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Mallory Stanislawczyk was hesitant to make the call. She hadn’t spoken to her friend in years. But the friend, who gets around in a wheelchair, was the only person the 34-year-old nurse practitioner could think of who would understand her questions. About being ready to accept help. About using a wheelchair. And about the new identity her battle with long covid had thrust on her.
“I think she is the first person I said to, ‘I’m disabled now,’” Stanislawczyk recalled telling the friend. “‘And I’m working on accepting that.’”
The coronavirus pandemic has created a mass-disabling event that experts liken to HIV, polio or World War II, with millions suffering the long-term effects of infection with the virus. Many have found their lives dramatically changed and are grappling with what it means to be disabled.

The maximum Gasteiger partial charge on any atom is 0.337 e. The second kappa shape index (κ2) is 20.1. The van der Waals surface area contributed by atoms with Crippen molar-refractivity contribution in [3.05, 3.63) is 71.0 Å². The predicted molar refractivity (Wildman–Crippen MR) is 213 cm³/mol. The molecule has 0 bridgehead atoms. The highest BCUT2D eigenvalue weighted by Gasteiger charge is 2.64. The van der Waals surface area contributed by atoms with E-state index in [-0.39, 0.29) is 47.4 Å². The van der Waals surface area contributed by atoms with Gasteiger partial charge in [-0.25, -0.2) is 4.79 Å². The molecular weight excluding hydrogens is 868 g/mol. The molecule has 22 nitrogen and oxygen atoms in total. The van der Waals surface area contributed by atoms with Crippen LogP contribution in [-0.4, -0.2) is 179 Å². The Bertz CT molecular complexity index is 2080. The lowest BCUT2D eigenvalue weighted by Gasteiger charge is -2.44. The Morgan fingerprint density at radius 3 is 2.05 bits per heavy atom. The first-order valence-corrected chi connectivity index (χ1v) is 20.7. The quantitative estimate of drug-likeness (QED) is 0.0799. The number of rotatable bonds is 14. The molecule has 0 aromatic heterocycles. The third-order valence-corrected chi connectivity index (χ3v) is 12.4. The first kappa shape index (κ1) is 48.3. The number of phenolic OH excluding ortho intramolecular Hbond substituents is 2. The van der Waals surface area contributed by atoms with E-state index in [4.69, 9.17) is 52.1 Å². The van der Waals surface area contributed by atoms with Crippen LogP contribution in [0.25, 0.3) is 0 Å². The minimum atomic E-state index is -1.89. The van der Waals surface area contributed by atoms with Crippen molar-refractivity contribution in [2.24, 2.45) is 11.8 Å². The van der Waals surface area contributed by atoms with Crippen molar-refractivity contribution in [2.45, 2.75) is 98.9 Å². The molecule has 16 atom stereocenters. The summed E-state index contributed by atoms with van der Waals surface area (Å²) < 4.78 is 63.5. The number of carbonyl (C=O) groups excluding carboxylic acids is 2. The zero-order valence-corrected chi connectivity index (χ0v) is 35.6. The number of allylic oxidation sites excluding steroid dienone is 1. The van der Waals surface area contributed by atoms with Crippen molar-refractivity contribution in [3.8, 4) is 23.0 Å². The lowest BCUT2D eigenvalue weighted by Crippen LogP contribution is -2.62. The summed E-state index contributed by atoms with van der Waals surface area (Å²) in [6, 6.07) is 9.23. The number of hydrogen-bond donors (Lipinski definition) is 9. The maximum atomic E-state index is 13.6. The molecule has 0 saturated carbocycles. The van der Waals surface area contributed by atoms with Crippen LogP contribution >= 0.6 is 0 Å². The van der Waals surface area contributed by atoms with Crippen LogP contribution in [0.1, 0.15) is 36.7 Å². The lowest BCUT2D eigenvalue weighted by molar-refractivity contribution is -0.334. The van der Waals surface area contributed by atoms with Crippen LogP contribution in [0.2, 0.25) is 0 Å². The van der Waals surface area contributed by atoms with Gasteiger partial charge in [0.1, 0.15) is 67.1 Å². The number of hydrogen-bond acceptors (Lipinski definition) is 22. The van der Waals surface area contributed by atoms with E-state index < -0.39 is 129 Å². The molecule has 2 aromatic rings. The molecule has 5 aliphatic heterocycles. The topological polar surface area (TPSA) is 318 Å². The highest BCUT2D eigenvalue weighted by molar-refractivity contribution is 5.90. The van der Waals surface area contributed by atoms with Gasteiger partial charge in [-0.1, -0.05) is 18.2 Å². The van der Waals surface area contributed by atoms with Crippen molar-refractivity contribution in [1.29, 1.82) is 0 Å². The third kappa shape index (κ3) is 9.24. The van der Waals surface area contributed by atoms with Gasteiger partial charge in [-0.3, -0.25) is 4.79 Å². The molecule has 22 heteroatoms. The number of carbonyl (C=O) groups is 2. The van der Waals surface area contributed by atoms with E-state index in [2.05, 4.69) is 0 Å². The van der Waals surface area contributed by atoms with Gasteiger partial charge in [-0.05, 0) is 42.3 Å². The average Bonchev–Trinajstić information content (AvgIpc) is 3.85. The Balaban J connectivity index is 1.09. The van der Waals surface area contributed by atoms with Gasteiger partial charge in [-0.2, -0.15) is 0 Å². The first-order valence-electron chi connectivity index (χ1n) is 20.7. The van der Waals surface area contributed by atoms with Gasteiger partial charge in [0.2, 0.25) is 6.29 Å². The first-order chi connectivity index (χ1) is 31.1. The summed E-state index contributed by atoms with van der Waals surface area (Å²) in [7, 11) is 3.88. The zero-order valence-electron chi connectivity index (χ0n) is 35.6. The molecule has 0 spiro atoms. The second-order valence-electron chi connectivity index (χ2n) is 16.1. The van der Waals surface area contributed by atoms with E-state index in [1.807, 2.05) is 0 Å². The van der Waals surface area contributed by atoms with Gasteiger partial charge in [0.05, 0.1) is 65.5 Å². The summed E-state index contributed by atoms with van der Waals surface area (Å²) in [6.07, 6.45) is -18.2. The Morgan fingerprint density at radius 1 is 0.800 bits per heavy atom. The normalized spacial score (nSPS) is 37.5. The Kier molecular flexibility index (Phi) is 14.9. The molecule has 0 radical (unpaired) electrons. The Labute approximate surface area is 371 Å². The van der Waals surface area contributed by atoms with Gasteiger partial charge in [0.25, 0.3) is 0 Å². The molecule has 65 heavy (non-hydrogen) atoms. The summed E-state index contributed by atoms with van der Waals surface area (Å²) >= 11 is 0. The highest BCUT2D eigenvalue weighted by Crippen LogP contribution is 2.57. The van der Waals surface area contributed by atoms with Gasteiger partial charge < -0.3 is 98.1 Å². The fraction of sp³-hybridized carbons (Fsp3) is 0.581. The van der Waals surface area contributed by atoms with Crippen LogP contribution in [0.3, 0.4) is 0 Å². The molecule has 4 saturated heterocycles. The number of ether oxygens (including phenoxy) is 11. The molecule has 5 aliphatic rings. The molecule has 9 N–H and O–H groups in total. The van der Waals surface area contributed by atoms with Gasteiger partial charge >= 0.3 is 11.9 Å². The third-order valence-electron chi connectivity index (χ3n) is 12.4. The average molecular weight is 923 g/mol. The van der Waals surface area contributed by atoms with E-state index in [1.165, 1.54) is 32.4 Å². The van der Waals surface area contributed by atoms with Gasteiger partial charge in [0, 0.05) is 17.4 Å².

“It’s an entirely new identity,” Stanislawczyk said.
The dramatic influx of newly disabled Americans changes the calculus for disability advocates, who have in recent years been uniting around a shared identity, pushing back against historic marginalization by affirming their self-worth and embracing their disabilities.
“We’re taking a big-tent approach in the disability community,” said Rebecca Vallas, a senior fellow at the Century Foundation.
The shift also underscores the challenges of creating common cause among people who have sometimes battled over limited resources. Those tensions resurfaced as some who share similar symptoms with covid long-haulers, including persistent fatigue, saw research dollars pour into long covid.